DAY OF THE ANIMALS (1977) Filled to the brim with ridiculous characterizations, absurd animal attacks, and a shirtless, power-crazed Leslie Nielsen.

dayoftheanimals_usposter01Theme Song: More Lalo Schifrin violins and trumpets arranged with lots of sweeping and emoting.

Interesting Dated References: People actually being concerned about the ozone layer.

Best Line: Any line said by Leslie Nielsen in a serious manner. These include, “I use my head all the time, a lot of people use their butts,” “I’m running this power trip,” and a scene in which he screams to the heavens in the rain with his shirt off like he’s in a Creed video.

Social Context: I read a review for this from 1977 that declared it “a wake-up call.” Actually, a movie dealing with ozone depletion in 1977 does seem somewhat ahead of its time, but to then insinuate lack of ozone would make animals go crazy is a little far off. Isn’t the whole point about animals that they are wild and will attack you regardless of the ozone layer?

Summary: Day of The Animals came a little late to the disaster/animal attack genre of the mid-70s, but what it lacked in timing is made up for by having the exact same creative team and stars from Grizzly on board. I guess technically it’s a sequel, but with different animals, and the same actors playing different characters than the previous movie.

So things get started right away. A group of individuals covering almost every facet of society want to go on a two-week hiking trip in the mountains. There’s the football player, the mom and son, the sexy news anchor, the young couple, the middle-aged couple, the rich businessman, the nerdy professor, the American-Indian, etc. They are all led by the fearless tour guide, Buckner (Christopher George).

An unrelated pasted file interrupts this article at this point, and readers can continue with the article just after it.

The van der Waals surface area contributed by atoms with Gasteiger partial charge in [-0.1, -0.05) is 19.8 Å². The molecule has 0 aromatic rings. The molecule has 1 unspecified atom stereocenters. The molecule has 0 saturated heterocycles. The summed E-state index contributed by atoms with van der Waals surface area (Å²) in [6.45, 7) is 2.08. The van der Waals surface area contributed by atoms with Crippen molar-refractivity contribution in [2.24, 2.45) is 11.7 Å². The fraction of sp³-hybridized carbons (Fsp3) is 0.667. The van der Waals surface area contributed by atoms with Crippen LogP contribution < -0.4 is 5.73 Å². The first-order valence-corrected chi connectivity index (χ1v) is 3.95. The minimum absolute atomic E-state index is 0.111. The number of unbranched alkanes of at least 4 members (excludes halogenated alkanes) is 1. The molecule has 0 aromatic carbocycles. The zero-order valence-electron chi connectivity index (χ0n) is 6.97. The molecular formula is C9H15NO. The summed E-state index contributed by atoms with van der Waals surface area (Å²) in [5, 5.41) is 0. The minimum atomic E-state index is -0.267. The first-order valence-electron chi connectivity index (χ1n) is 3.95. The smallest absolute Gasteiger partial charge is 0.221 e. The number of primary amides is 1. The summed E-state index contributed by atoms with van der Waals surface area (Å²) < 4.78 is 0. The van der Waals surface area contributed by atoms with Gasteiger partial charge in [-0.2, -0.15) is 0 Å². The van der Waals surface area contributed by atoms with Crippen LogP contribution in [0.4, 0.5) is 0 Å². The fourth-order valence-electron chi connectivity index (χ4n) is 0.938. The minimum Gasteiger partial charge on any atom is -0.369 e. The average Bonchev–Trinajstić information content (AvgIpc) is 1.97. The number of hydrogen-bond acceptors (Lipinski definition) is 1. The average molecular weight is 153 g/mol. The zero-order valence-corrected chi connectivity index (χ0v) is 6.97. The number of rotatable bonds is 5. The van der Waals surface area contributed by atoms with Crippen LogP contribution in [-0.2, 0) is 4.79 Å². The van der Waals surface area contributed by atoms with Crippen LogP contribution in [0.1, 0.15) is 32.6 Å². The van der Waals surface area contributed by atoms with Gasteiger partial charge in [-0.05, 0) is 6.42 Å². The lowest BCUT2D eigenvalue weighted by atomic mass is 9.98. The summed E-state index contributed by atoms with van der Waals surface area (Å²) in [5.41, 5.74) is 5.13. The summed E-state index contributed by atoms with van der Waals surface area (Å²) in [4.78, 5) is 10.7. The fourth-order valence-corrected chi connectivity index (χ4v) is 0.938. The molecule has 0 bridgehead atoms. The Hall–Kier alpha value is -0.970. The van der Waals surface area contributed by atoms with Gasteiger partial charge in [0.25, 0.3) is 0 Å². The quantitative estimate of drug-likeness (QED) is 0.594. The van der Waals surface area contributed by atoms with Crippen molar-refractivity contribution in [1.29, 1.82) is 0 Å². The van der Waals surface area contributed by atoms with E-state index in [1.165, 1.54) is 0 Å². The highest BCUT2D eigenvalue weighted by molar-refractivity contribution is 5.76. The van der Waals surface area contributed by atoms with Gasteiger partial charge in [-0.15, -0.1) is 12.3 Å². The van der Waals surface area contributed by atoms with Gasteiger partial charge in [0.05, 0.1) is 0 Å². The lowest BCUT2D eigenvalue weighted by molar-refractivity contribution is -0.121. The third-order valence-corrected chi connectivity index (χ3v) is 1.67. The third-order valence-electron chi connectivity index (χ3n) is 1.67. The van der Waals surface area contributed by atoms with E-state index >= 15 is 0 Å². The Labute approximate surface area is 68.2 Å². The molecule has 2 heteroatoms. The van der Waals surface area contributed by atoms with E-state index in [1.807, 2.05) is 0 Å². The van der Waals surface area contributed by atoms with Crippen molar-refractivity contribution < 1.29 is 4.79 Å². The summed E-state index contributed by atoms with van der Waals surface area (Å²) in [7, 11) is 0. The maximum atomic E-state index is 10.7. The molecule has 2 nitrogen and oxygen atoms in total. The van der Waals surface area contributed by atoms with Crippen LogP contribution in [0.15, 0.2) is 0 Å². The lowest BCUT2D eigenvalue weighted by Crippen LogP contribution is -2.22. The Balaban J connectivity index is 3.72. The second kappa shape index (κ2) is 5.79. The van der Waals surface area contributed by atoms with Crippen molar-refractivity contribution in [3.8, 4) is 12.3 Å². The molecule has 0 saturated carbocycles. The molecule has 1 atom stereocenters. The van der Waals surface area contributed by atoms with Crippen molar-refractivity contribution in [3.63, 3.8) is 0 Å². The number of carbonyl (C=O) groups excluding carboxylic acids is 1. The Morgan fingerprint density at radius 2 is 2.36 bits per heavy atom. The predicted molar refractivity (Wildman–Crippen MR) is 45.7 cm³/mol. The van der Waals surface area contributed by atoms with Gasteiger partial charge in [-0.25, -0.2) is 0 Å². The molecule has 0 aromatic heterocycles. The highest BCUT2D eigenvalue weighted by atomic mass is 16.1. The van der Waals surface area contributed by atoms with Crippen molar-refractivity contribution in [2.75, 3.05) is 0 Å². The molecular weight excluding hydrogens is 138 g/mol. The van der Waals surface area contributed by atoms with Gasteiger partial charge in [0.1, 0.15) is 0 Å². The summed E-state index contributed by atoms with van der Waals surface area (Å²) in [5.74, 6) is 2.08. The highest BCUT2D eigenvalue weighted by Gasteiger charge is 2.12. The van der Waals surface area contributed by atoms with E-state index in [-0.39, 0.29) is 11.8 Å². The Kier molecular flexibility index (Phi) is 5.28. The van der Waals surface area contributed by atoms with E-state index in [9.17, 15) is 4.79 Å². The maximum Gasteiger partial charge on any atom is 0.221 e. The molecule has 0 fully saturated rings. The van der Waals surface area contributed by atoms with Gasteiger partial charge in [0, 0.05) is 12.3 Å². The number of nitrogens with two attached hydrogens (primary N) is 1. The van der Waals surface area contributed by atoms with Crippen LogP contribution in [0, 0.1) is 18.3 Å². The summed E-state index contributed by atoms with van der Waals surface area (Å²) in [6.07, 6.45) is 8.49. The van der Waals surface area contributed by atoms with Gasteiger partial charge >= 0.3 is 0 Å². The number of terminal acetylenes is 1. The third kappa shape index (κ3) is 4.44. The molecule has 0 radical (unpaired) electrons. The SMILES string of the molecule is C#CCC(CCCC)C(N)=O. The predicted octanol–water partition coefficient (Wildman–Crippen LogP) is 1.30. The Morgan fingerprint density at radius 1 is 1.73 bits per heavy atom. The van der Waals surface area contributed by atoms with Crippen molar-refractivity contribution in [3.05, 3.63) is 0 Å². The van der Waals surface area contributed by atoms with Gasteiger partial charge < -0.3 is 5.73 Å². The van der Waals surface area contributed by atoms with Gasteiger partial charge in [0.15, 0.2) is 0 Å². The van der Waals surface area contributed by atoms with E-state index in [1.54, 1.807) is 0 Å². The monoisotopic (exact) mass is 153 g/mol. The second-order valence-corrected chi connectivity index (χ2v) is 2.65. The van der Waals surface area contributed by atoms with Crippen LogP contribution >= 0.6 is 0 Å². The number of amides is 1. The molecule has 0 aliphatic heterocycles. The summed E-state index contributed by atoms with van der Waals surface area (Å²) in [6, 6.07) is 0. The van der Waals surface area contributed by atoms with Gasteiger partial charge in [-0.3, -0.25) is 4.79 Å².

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There are lots of foreboding shots of animals looking all crazy, which eats up a lot of the initial running time. When the group reaches their first rest stop, they get attacked by a hawk. Did I tell you Leslie Nielsen is playing the smug businessman? Do you know how hard it is to take Leslie Nielsen seriously after the year 1978?

There are lots of annoyingly obvious characterizations going on in this movie, like, the nerdy professor only talks about photography and is always taking pictures, the mom is always complaining about walking and rubbing her feet, the newswoman is always being curious, and the Injun is always sensing shit. I don’t know why I’m talking about it; these movies were never known for their subtlety.

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So, the middle-aged couple gets attacked by a wolf late at night and the solution Buckner comes up with is to send them back on their own for help. After being stalked for a long time by hawks, the chick gets attacked and pushed off a cliff. Meanwhile, the main group of people continues on their journey.